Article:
Eights Years Later

A close friend asked me this weekend if Valentine’s Day was any easier eight years after losing my husband. Without much thought, I answered “No.” After some thought, I think I will amend or at least explain my answer.

Valentine’s Day (although very commercial) is the day we celebrate love. In my ideal world, it’s the day of hand-written notes and super gooey expressions of love. It’s an excuse to go all out to tell someone that they’re special and loved. Now, Terry was not a super romantic. He tried, and he had his moments, but it was work for him. He was under the (mistaken) impression that one box of cheap candy from Wal-greens was enough for the whole family on Valentine’s Day. He did find ways to make it a day of special remembrances. I still have the last Valentine’s card he gave me. It’s silly and I cherish it.

The first few years after Terry died, I HATED February 14. It was a reminder of everything I had lost, the life that was stolen from me. Terry made me laugh and cry. He made me angry and helped me to calm down. He loved me deeply and completely. He was my confidante and my co-conspirator. He was always there, always ready. We shared our biggest dreams, our deepest fears, our greatest hopes. How do I “get over” losing that one person that was such a huge part of my world? I never will.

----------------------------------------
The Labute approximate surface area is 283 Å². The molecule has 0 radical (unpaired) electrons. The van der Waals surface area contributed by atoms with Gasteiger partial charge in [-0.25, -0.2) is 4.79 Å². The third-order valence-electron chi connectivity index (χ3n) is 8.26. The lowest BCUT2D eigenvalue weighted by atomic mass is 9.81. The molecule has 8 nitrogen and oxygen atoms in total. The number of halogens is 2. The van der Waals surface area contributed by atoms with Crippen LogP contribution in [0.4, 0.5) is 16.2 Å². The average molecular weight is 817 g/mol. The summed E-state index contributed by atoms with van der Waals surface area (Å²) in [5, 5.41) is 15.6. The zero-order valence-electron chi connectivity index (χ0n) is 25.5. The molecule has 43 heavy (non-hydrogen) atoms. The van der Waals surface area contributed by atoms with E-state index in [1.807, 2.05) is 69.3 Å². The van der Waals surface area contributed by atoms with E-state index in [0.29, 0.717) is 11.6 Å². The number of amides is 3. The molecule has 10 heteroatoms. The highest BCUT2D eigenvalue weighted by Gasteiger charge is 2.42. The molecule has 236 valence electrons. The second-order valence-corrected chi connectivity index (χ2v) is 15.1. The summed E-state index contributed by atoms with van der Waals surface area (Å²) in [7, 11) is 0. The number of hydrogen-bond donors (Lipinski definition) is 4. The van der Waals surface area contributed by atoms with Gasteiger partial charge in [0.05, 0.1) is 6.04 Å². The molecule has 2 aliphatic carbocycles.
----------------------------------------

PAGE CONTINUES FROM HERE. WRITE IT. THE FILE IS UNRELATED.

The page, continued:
This year, eight years later, I don’t say that “I Hate” February 14. The day is not as crippling to me as it has been in the past. But, I still mourn what I’ve lost. I confess that I look around at the roses being delivered to the office and I am envious. I miss being special and having a special someone to shower with love and silly gifts and cards. I would like to have one of those special Valentine’s Day dinners with someone other than one of my kids. I wonder as I look at couples if they really understand how wonderful it is to be a couple. Do they just take it all for granted?

So, my answer is remains “No.” I close my eyes and try to return to those days when I was cherished. I try to remember feeling safe and loved and special. I give thanks for the love I did know. And, on those dark days that still overtake me on occasion, I ask “Why?” No, it’s not any easier after eight years.

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